Freemasons: Shakedown 3
Divas, drama, and disco moments: These are just a few of the essential ingredients of the Freemasons.
The Brighton, England-based DJ/production duo—Russell Small and James Wiltshire—achieved club ubiquity with a series of seminal reworks of pop smashes from Beyoncé, Kylie Minogue, and Kelly Rowland. Additionally, the pair enjoyed their own crossover smashes, including 2007’s “Uninvited” and “Heartbreak Me a Dancer,” a collaboration with Sophie Ellis-Bextor. With their penchant for euphoric melodies, gorgeous strings, and huge vocals, it’s no wonder the boys continue to turn out clubs worldwide year after year.
Now, the Freemasons’ focus is locked on Shakedown 3, their new three-disc release featuring two full-length DJ mixes and an album’s worth of new material. We connected with the duo to talk about the upcoming release, their Pegasus alter ego, and their seminal remixes.
DJ Times: Shakedown 2 came out in ’09. When did you decide to create a follow-up?
Russell Small: We have been stockpiling a body of work for some time now, probably around three years. We decided the best way to get it all out there was to do a third Shakedown, as the other two had been so successful for us. This time we wanted to give a little bit more. We’ve been working together for 10 years now, so we wanted to make it a bit more special, a true reflection of what we both are about musically both in terms of production and remixes. It contains influences from different genres, eras and styles of house music. We are very proud of what we have created.
DJ Times: The new album contains reworks of your hits, including “Uninvited” and “Believer.” Why did you decide to revisit these tracks?
James Wiltshire: We always wanted to feature them on the album. “Believer” was not on any of our previous albums. Times have changed and the sonics of dance music are very different from the time we released “Uninvited.” We made a careful plan to revisit them and bring them up to date, added a few things that we missed the first time around, and—most importantly—made sure they can be played in today’s house sets. These revisits are as much for the DJs as for the fans.
DJ Times: What went into the creation of Shakedown 3?
Small: Although it was a very intense period to get it all together, we have used a new stem mastering system from the geniuses at Wired Masters in London. This made the end part of compiling it all and getting all the different versions so much easier than normal.
DJ Times: “Bring It Back” saw you explore a funk-house sound, while “Dirty Organ” was a much dirtier club record. Are there any particular artists or styles that are particularly inspiring you now?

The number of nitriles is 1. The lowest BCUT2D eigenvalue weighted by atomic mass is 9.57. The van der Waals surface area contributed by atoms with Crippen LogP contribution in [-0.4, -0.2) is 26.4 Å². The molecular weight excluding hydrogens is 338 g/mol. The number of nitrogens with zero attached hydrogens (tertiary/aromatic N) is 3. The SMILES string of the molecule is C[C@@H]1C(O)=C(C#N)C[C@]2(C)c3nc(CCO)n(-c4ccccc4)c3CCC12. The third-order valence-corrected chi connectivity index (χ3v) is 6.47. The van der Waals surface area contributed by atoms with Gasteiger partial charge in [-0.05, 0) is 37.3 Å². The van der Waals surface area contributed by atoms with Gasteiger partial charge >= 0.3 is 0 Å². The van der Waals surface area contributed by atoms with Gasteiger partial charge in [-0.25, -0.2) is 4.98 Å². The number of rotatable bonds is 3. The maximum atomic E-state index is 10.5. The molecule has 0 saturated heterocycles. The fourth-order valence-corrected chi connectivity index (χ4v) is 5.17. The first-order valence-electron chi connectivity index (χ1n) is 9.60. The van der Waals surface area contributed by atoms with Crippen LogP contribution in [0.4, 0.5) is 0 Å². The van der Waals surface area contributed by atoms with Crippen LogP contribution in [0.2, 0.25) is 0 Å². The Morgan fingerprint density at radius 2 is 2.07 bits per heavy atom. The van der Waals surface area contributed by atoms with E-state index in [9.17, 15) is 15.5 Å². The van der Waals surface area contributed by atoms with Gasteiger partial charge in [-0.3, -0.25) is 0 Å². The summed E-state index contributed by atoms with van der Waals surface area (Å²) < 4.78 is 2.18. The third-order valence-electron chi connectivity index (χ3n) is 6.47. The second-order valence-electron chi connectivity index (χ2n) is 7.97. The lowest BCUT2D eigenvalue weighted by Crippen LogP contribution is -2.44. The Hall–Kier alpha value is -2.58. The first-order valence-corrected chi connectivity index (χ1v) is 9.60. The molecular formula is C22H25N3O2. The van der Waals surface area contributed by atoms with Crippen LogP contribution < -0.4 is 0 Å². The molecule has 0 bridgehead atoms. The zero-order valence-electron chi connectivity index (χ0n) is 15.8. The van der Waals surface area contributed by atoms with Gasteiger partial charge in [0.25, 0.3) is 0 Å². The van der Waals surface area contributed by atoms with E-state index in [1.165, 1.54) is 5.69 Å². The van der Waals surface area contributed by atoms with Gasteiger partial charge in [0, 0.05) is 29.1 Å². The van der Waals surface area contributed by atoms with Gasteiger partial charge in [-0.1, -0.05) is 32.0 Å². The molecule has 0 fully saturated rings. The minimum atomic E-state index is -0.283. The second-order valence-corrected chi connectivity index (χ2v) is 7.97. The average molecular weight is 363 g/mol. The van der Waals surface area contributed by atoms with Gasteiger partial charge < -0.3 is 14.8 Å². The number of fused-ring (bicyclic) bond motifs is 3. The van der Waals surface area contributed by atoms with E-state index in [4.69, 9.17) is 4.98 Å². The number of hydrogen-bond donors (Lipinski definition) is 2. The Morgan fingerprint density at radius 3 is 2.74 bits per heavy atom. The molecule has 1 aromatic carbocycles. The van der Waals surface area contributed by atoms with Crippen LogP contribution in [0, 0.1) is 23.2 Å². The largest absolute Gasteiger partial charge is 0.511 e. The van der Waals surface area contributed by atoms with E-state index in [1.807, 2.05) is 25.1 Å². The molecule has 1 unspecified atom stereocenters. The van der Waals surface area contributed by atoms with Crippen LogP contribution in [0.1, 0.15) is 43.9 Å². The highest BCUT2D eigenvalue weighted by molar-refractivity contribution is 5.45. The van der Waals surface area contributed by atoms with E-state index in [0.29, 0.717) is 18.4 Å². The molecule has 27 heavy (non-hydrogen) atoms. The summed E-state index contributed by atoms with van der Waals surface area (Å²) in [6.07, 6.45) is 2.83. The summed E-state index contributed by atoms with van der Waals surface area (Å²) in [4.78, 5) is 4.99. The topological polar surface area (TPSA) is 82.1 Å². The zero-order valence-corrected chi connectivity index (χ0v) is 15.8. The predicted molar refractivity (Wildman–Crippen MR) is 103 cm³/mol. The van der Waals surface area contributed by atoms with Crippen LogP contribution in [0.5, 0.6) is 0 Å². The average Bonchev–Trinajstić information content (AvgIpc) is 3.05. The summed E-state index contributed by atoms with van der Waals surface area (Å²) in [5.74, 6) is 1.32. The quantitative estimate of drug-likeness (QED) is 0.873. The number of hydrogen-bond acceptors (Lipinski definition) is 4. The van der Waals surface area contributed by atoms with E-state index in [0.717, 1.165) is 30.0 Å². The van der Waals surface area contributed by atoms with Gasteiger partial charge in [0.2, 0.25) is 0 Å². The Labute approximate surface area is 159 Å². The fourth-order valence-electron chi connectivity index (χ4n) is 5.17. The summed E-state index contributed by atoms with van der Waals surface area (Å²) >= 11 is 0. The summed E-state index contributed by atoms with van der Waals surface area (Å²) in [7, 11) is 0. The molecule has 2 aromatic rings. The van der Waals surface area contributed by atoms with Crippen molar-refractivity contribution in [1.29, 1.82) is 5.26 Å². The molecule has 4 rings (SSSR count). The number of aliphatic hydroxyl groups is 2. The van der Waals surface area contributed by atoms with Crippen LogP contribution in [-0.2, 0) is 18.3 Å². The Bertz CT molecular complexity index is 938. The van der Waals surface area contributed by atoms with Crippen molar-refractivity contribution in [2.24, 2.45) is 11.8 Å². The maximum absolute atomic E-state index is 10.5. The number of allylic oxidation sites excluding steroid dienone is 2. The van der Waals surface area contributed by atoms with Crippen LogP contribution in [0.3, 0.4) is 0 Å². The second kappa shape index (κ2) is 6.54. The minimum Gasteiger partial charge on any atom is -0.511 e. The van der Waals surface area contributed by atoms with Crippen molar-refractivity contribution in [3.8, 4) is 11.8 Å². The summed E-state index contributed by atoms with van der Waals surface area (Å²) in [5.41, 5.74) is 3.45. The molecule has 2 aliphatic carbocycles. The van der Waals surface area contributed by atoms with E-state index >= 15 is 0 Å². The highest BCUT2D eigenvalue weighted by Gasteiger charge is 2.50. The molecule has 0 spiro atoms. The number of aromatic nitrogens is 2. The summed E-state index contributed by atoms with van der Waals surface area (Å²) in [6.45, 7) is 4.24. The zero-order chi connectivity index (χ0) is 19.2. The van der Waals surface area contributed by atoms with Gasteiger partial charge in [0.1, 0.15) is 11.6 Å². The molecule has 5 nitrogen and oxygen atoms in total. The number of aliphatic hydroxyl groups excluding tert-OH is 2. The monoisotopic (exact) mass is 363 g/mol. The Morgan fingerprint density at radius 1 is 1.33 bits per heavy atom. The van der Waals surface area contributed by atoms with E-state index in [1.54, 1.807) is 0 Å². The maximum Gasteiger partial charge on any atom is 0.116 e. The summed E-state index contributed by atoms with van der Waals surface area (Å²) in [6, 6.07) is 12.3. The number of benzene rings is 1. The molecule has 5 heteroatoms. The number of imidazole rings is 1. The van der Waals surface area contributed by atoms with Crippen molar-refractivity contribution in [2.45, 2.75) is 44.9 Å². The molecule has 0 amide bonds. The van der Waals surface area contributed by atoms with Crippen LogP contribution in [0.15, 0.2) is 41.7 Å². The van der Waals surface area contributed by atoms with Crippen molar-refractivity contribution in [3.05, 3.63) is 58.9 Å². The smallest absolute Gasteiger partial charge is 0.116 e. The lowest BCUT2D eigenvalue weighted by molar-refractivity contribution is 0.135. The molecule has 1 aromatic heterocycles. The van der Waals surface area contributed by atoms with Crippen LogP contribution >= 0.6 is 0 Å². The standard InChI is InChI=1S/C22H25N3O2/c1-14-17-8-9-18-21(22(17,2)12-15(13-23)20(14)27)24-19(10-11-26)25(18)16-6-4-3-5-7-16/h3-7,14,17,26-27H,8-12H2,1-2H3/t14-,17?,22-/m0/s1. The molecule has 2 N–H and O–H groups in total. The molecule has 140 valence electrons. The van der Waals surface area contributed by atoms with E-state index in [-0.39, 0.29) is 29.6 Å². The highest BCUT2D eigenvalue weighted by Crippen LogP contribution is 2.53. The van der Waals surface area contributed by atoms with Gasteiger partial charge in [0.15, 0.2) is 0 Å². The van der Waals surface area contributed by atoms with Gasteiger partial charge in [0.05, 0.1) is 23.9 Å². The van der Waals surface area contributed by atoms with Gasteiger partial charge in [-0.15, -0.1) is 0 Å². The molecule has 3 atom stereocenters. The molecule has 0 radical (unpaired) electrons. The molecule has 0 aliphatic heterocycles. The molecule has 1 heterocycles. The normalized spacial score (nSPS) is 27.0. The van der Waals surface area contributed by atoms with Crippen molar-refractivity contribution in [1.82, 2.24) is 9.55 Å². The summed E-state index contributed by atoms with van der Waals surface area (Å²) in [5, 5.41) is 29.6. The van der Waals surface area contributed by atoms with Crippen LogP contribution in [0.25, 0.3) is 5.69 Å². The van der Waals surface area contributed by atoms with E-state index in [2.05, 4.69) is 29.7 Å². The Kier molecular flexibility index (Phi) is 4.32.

Wiltshire: We have always been influenced by different genres of music, but the resurgence of ’90s-infused house music in the U.K. is really inspiring at the moment. We also have some great singer/songwriters coming through and we’re hearing some great tracks on mainstream radio, so it’s all very positive.
DJ Times: There’s no shortage of larger-than-life diva moments throughout your work. What goes into deciding which vocalists to work with?
Small: We’ve always been attracted to voices that have something beyond the norm. We’ve never been ones for “diva by numbers” and we enjoy creating an atmosphere that lets a singer feel comfortable enough to enjoy the whole process. Also, we have to get on with them; all of our vocalists have become friends and it’s a point of pride with us.
DJ Times: What was your studio approach for this album?
Small: I’d say 95-percent of the album was made in Ableton and we have a very much hybrid approach to equipment with hardware and software playing equal parts.
DJ Times: How do you generally approach remixing a track?
Wiltshire: We always work out what is staying from the original. Often that can mean nothing at all, but sometimes—the remix of John Newman’s “Cheating,” for example—we end up keeping the chord structures and parts. The brass on that track was always going to be a keeper. Then we rebuild the music until we hit the sweet spot where you know it’s going to work. From then on, it’s just a mission to get to the track that’s in your head, which in the past has been weeks!
DJ Times: With production credits for Sophie Ellis-Bextor and Kylie Minogue in the past, do you have any plans to produce for others in the future?
Small: Probably at some stage, but our focus has been our own material for the last six months. It’s a very different industry than even a few years back, so you have to be aware of what every job can bring to you.
DJ Times: What else do you have planned for the rest of 2014?
Wiltshire: DJ gigs, promotion for the album, and some much needed rest.